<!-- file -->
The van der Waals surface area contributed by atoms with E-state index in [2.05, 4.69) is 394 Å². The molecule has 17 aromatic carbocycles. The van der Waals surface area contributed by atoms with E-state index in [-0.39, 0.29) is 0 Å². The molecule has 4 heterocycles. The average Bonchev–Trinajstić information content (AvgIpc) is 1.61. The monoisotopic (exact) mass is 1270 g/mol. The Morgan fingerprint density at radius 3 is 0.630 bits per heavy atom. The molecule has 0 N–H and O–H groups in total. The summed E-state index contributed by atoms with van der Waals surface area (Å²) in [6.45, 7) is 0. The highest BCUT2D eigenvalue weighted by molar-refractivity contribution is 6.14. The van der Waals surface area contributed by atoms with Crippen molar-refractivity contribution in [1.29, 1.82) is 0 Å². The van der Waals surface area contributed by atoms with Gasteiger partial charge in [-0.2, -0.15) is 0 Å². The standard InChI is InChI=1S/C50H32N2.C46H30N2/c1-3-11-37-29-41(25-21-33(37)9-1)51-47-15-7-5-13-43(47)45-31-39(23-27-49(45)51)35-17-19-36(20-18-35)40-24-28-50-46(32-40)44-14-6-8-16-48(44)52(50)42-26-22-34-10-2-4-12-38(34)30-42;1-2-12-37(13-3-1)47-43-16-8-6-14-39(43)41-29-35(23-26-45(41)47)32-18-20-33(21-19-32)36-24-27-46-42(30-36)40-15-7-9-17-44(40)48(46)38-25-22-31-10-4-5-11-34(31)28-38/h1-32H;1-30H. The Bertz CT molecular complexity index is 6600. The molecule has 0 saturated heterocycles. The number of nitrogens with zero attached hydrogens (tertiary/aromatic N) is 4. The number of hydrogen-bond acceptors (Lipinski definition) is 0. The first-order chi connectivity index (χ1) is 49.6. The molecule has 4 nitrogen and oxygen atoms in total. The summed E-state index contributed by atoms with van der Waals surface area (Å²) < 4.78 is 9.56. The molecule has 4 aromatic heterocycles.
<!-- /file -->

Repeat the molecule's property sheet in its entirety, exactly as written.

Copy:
The van der Waals surface area contributed by atoms with E-state index in [2.05, 4.69) is 394 Å². The molecule has 17 aromatic carbocycles. The van der Waals surface area contributed by atoms with E-state index in [-0.39, 0.29) is 0 Å². The molecule has 4 heterocycles. The average Bonchev–Trinajstić information content (AvgIpc) is 1.61. The monoisotopic (exact) mass is 1270 g/mol. The Morgan fingerprint density at radius 3 is 0.630 bits per heavy atom. The molecule has 0 N–H and O–H groups in total. The summed E-state index contributed by atoms with van der Waals surface area (Å²) in [6.45, 7) is 0. The highest BCUT2D eigenvalue weighted by molar-refractivity contribution is 6.14. The van der Waals surface area contributed by atoms with Crippen molar-refractivity contribution in [1.29, 1.82) is 0 Å². The van der Waals surface area contributed by atoms with Gasteiger partial charge in [-0.2, -0.15) is 0 Å². The standard InChI is InChI=1S/C50H32N2.C46H30N2/c1-3-11-37-29-41(25-21-33(37)9-1)51-47-15-7-5-13-43(47)45-31-39(23-27-49(45)51)35-17-19-36(20-18-35)40-24-28-50-46(32-40)44-14-6-8-16-48(44)52(50)42-26-22-34-10-2-4-12-38(34)30-42;1-2-12-37(13-3-1)47-43-16-8-6-14-39(43)41-29-35(23-26-45(41)47)32-18-20-33(21-19-32)36-24-27-46-42(30-36)40-15-7-9-17-44(40)48(46)38-25-22-31-10-4-5-11-34(31)28-38/h1-32H;1-30H. The Bertz CT molecular complexity index is 6600. The molecule has 0 saturated heterocycles. The number of nitrogens with zero attached hydrogens (tertiary/aromatic N) is 4. The number of hydrogen-bond acceptors (Lipinski definition) is 0. The first-order chi connectivity index (χ1) is 49.6. The molecule has 4 nitrogen and oxygen atoms in total. The summed E-state index contributed by atoms with van der Waals surface area (Å²) < 4.78 is 9.56. The molecule has 4 aromatic heterocycles.